If you want to start development or updating docs as easy as possible you can use our preconfigured setup for Woodpecker using Gitpod. Gitpod starts a complete development setup in the cloud containing:
- An IDE in the browser or bridged to your local VS-Code or Jetbrains
- A preconfigured Gitea instance as forge
- A preconfigured Woodpecker server
- A single preconfigured Woodpecker agent node
- Our docs preview server
Simply start Woodpecker in Gitpod by clicking on the following badge. You can login with
Preparation for local development
Install Golang (>=1.20) as described by this guide.
GNU Make is a tool which controls the generation of executables and other non-source files of a program from the program's source files. (https://www.gnu.org/software/make/)
Install make on:
Install Node.js & pnpm
Install Node.js (>=14) if you want to build Woodpeckers UI or documentation.
For dependencies installation (node_modules) for the UI and documentation of Woodpecker the package-manager pnpm is used. The installation of pnpm is described by this guide.
.env file with your development configuration
Similar to the environment variables you can set for your production setup of Woodpecker, you can create a
.env in the root of the Woodpecker project and add any need config to it.
A common config for debugging would look like this:
# if you want to test webhooks with an online forge like GitHub this address needs to be accessible from public server
# github (sample for a forge config - see /docs/administration/forge/overview for other forges)
# enable if you want to develop the UI
# used so you can login without using a public address
# disable health-checks while debugging (normally not needed while developing)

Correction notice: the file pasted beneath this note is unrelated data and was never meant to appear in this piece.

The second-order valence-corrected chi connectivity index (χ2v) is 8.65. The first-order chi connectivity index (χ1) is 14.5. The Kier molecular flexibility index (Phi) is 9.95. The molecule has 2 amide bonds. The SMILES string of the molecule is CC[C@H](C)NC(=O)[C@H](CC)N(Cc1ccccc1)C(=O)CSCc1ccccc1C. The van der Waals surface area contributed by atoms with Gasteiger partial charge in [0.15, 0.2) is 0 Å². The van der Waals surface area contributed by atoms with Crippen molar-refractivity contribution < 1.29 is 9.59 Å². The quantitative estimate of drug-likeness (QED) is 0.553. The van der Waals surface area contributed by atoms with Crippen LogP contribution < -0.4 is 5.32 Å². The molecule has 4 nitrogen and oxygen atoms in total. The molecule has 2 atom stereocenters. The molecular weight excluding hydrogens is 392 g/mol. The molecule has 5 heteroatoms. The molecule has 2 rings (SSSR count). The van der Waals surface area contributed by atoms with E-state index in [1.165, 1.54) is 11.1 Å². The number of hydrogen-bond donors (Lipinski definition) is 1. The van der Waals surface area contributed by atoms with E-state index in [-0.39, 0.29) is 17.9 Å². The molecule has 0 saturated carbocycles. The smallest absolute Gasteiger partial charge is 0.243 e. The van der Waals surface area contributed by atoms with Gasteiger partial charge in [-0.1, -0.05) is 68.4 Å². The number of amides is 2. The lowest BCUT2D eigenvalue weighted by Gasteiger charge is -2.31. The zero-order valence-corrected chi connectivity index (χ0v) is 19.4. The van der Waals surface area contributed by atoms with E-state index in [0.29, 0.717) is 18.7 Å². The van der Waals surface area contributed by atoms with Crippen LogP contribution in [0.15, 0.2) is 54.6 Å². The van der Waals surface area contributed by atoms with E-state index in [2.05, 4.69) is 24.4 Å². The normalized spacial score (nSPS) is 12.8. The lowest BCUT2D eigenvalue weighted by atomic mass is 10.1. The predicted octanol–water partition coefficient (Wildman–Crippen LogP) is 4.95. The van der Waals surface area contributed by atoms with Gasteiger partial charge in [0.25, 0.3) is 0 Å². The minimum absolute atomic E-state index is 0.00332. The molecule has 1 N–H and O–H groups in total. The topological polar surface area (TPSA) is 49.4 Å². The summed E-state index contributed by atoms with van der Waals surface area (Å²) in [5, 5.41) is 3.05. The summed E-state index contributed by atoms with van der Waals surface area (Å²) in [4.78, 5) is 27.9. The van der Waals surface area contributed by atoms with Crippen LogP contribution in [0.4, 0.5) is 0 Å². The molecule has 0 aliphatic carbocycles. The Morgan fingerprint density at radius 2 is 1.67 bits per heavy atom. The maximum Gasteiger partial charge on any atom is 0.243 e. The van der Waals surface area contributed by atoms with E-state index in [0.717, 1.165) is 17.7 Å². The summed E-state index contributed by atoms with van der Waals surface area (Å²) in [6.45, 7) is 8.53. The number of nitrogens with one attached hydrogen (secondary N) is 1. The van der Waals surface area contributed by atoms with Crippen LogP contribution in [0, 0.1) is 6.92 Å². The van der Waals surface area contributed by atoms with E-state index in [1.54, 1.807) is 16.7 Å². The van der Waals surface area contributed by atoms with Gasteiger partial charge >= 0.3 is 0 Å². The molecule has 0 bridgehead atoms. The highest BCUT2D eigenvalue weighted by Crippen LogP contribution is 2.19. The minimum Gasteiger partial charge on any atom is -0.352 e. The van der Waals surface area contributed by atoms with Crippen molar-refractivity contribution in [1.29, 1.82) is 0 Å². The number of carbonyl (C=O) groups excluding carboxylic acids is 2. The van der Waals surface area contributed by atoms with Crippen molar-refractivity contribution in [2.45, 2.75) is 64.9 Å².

Create an O-Auth app for your forge as describe in the forges documentation. If you set
WOODPECKER_DEV_OAUTH_HOST=http://localhost:8000 you can use that address with the path as explained for the specific forge to login without the need for a public address. For example for GitHub you would use
http://localhost:8000/authorize as authorization callback URL.
Developing with VS-Code
You can use different methods for debugging the Woodpecker applications. One of the currently recommended ways to debug and test the Woodpecker application is using VS-Code or VS-Codium (Open-Source binaries of VS-Code) as most maintainers are using it and Woodpecker already includes the needed debug configurations for it.
To launch all needed services for local development you can use "Woodpecker CI" debugging configuration that will launch UI, server and agent in debugging mode. Then open
http://localhost:8000 to access it.
The Woodpecker source code already includes launch configurations for the Woodpecker server and agent. To start debugging you can click on the debug icon in the navigation bar of VS-Code (ctrl-shift-d). On that page you will see the existing launch jobs at the top. Simply select the agent or server and click on the play button. You can set breakpoints in the source files to stop at specific points.
Testing & linting code
To test or lint parts of Woodpecker you can run one of the following commands:
# test server code
# test agent code
# test cli code
# test datastore / database related code like migrations of the server
# lint go code
# lint UI code
# test UI code
If you want to test a specific go file you can also use:
go test -race -timeout 30s github.com/woodpecker-ci/woodpecker/<path-to-the-package-or-file-to-test>
Or you can open the test-file inside VS-Code and run or debug the test by clicking on the inline commands:
Run applications from terminal
If you want to run a Woodpecker applications from your terminal you can use one of the following commands from the base of the Woodpecker project. They will execute Woodpecker in a similar way as described in debugging Woodpecker without the ability to really debug it in your editor.
go run ./cmd/server
go run ./cmd/agent
go run ./cmd/cli [command]